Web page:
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Track Newbie Here: Am I headed in the right direction?

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Track Newbie Here: Am I headed in the right direction?

Old 07-01-09, 01:52 PM
  #26  
melville
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Originally Posted by efficiency View Post
When I get to the track, I want to warm up, so I put on the warm-up gear: 49x15.
Then the motorpace starts, and so I need a gear that's a little bigger. I put on the 49x15.
Usually the first race is a short scratch race, so I can get away with a 49x15.
Later in the night, there is a longer points race, so I don't want to get too worn out by the end. I put on a 49x15.
(I'm lazy.)
DING DING DING! And we have a winner! Part of the joy of the track bike is its utter simplicity. A beginner is best served by having the bike ready to go (maybe pump up the tires at the track) and not messing with it in the infield. My life got a lot simpler when I got a truck that allowed me to keep both wheels on the bike, which permitted a "no wrenches" track experience.

That said, I brought a toolbox with 46-50 and 52 rings, 13-17 cogs, a spare pair of wheels, spare cleats, spare shoelaces, tools for all of that, and a floor pump. I'd show up early, set up camp in the infield, maybe take a nap in the sleeping bag, and eventually make it out for the training session or race night when everyone else showed up.

I think in my racing career I only went to the toolbox once, for a shoelace, but I knew that the night I didn't bring all that $#!+ would be the night I needed it.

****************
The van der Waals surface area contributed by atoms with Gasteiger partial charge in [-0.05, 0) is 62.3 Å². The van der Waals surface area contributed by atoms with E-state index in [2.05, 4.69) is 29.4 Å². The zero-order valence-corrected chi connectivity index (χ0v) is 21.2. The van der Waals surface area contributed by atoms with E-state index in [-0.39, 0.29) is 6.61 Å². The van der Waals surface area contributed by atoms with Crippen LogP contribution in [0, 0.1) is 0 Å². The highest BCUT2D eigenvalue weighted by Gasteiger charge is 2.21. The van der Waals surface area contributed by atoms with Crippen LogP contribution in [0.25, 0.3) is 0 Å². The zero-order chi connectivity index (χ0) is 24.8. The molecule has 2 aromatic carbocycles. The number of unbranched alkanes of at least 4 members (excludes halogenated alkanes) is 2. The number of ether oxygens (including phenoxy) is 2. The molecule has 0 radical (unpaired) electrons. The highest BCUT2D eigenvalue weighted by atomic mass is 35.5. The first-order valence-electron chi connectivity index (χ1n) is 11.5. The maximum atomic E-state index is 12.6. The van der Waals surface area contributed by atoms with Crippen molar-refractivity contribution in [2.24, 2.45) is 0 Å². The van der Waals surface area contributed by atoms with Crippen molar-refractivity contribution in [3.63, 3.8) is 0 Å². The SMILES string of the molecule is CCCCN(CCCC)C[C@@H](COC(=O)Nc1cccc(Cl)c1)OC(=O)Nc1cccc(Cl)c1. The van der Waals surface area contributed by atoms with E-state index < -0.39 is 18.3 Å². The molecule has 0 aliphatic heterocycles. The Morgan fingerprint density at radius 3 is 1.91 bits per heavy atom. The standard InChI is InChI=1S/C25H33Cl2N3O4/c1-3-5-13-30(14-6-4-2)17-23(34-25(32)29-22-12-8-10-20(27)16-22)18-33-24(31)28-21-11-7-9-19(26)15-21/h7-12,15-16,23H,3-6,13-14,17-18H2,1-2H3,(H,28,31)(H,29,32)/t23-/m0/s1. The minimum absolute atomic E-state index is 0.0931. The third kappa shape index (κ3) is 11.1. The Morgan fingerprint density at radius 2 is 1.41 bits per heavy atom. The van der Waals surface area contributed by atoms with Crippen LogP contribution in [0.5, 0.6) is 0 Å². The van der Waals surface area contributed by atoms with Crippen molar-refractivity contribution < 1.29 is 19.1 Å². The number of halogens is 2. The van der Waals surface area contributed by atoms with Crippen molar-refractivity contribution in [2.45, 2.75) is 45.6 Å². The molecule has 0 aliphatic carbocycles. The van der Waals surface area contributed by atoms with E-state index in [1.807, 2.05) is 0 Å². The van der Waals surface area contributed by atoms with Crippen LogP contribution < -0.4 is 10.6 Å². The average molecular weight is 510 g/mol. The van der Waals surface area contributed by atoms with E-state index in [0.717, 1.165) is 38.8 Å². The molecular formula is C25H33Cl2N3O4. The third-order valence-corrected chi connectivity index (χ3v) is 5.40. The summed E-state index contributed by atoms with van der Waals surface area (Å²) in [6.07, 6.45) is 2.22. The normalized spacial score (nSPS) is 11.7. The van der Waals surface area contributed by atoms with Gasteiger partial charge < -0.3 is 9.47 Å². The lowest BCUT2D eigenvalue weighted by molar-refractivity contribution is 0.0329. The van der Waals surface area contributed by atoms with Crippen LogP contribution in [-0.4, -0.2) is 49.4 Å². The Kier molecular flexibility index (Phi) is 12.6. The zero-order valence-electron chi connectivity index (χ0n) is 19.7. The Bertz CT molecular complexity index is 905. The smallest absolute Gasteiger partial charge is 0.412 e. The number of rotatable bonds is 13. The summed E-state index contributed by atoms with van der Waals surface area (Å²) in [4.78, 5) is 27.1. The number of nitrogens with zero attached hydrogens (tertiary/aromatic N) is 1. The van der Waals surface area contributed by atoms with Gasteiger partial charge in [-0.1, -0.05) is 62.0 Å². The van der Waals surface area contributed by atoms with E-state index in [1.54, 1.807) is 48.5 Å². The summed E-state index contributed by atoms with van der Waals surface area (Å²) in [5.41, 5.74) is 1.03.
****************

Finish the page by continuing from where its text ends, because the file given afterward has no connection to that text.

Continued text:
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Old 07-02-09, 04:12 PM
  #27  
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Originally Posted by efficiency View Post
When I get to the track, I want to warm up, so I put on the warm-up gear: 49x15.
Then the motorpace starts, and so I need a gear that's a little bigger. I put on the 49x15.
Usually the first race is a short scratch race, so I can get away with a 49x15.
Later in the night, there is a longer points race, so I don't want to get too worn out by the end. I put on a 49x15.
(I'm lazy.)
And my wife says surfing the Internet is a waste of time. Whatever -- I just got some useful gearing information on one of my match sprint competitors.

And, you're not "lazy." It's just "efficiency." (Ha.)

Last edited by eriksbliss; 07-02-09 at 04:26 PM.
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Old 07-02-09, 04:24 PM
  #28  
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Originally Posted by zzzwillzzz View Post
example:
xx 49 50 51 chainrings
15 88.2 90 91.8
16 82.6 84.4 86.1
17 77.8 79.4 81.0
Seemed like a good time to share my basic gear chart (attached), for newbies who want one.

I have a more elaborate version with RPM and MPH columns and some pretty colors, but that makes it too big for the BF upload limits.
Attached Files
File Type: doc
BASIC GEAR CHART.doc (85.0 KB, 18 views)
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Old 07-02-09, 11:08 PM
  #29  
efficiency
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There's a spreadsheet on Fixed Gear Fever for gears.